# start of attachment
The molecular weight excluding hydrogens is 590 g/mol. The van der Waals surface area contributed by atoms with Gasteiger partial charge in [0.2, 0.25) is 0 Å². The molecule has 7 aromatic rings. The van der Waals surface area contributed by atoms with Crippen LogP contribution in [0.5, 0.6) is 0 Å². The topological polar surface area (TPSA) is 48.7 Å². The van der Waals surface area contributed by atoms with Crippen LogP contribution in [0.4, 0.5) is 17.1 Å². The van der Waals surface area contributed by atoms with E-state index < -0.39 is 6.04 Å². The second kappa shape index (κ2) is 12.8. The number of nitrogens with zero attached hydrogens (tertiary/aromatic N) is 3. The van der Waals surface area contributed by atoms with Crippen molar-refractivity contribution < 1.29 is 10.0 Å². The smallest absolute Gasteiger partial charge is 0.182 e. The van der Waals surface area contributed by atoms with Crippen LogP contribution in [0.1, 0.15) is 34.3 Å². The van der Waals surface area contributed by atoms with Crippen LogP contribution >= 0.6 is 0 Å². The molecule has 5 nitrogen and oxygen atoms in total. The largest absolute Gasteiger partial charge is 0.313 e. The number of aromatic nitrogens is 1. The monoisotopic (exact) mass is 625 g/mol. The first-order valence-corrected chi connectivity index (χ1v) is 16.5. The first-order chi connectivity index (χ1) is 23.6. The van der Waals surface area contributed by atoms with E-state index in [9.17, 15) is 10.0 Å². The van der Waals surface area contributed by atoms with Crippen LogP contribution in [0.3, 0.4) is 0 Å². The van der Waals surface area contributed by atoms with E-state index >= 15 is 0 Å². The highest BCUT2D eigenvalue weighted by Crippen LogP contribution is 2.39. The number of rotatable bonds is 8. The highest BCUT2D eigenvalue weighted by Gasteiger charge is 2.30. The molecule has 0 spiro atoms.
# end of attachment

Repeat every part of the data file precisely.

The molecular weight excluding hydrogens is 590 g/mol. The van der Waals surface area contributed by atoms with Gasteiger partial charge in [0.2, 0.25) is 0 Å². The molecule has 7 aromatic rings. The van der Waals surface area contributed by atoms with Crippen LogP contribution in [0.5, 0.6) is 0 Å². The topological polar surface area (TPSA) is 48.7 Å². The van der Waals surface area contributed by atoms with Crippen LogP contribution in [0.4, 0.5) is 17.1 Å². The van der Waals surface area contributed by atoms with E-state index < -0.39 is 6.04 Å². The second kappa shape index (κ2) is 12.8. The number of nitrogens with zero attached hydrogens (tertiary/aromatic N) is 3. The van der Waals surface area contributed by atoms with Crippen molar-refractivity contribution < 1.29 is 10.0 Å². The smallest absolute Gasteiger partial charge is 0.182 e. The van der Waals surface area contributed by atoms with Crippen LogP contribution in [0.1, 0.15) is 34.3 Å². The van der Waals surface area contributed by atoms with Crippen LogP contribution >= 0.6 is 0 Å². The molecule has 5 nitrogen and oxygen atoms in total. The largest absolute Gasteiger partial charge is 0.313 e. The number of aromatic nitrogens is 1. The monoisotopic (exact) mass is 625 g/mol. The first-order valence-corrected chi connectivity index (χ1v) is 16.5. The first-order chi connectivity index (χ1) is 23.6. The van der Waals surface area contributed by atoms with E-state index in [9.17, 15) is 10.0 Å². The van der Waals surface area contributed by atoms with Crippen LogP contribution in [0.3, 0.4) is 0 Å². The van der Waals surface area contributed by atoms with E-state index >= 15 is 0 Å². The highest BCUT2D eigenvalue weighted by Crippen LogP contribution is 2.39. The number of rotatable bonds is 8. The highest BCUT2D eigenvalue weighted by Gasteiger charge is 2.30. The molecule has 0 spiro atoms.